The 140 year old tower stands tall in SoBo as a beacon of architectural heritage
Circa 1860s, Premchand Roychand, a prosperous broker and founder of the Bombay Stock Exchange, found a unique way to ensure his blind mother would dine on time. When Sir George Gilbert Scott, an English architect, designed a library-cum-clock tower modelled on London’s Big Ben, Roychand agreed to finance the entire project (that ran into lakhs of rupees back then). The tycoon’s intention was that the tower’s evening bell would help his mother know the time; and his condition was that the tower be named after her, Rajabai.
Today, almost 140 years since its completion in 1878, the clock tower stands tall as an architectural icon in Mumbai’s Fort precinct. Rising approximately 85m high with seven storeys with a 3.8m width, it was the tallest structure in the city for many decades. Conservation architect Vikas Dilawari adds, “Its design combined the use of locally sourced stones from the suburbs of the city, a winding staircase lit by large east facing stained-glass windows and Porbandar stone sculptures (including those of Homer and Shakespeare) that decorated its sides with niches and canopies.” The sculptures on the surface of the clock as well as in the interiors of the adjoining library were made by Indian artisans and students of JJ School of Art, under the guidance of Sir Lockwood Kipling, their art teacher and illustrator. The arches at the entrance and in the stairway are Victorian Gothic with Islamic influences.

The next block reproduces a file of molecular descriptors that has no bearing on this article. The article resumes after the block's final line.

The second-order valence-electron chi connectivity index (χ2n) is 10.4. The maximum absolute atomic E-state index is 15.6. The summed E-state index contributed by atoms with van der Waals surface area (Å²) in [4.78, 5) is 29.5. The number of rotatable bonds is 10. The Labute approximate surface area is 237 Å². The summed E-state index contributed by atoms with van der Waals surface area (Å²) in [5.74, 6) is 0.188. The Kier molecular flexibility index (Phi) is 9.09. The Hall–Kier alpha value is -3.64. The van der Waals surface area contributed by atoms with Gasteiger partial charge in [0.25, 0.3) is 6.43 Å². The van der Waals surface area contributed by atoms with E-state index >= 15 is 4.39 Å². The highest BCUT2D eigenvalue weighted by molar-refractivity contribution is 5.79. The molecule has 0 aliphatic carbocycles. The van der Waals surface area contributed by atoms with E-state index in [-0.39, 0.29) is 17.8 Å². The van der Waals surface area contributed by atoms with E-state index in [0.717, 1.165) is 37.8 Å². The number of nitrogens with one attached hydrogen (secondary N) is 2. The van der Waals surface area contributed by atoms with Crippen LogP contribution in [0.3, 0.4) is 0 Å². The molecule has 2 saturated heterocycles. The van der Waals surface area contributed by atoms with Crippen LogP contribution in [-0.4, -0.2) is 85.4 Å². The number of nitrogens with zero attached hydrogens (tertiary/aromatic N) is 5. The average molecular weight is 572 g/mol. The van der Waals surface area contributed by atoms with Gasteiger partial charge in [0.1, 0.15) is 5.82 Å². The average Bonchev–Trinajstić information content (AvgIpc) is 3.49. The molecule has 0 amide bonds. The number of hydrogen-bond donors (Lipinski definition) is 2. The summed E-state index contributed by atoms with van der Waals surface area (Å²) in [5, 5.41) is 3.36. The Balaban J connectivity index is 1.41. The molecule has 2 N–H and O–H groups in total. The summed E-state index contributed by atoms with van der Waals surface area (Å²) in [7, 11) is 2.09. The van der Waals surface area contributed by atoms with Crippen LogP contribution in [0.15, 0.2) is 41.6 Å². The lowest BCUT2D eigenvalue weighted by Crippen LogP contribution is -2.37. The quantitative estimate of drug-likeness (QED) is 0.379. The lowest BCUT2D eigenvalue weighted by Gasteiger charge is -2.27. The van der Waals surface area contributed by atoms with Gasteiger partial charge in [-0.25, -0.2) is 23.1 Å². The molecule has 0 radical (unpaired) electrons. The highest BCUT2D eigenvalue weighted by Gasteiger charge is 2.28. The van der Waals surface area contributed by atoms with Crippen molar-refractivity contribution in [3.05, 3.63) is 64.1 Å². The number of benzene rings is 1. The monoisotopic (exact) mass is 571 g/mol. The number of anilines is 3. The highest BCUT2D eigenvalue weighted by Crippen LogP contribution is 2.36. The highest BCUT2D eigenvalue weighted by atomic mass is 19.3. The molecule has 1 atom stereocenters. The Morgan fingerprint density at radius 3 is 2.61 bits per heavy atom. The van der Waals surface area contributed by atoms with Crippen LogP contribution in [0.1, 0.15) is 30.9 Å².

Operated since 1880, the tower’s four-sided clock, designed by watchmaking company Lund & Blockley, features a dial originally illuminated by gas jets placed behind it. It was programmed to play 16 (created by an equal number of bells) typical British-empire tunes such as Rule Britannia, the national anthem, Home! Sweet Home!, God Save The Queen and A Handel Symphony. Today, only two bells toll ever hour.
In the mid ’90s, Vikas was entrusted with resurrecting the tower’s stained-glass windows. He says, “The tower, which is as tall as the Qutub Minar, features brilliant stained-glass windows, with an area of approximately 2,000 sq ft, with secular themes adorning the interiors. The use of rose wood for its tall slender windows makes this Gothic Revival-style tower, which may be the only building with this feature, unique.”
The Gothic-revival style tower was completed in 1878. Its façade is replete with intricate detailing.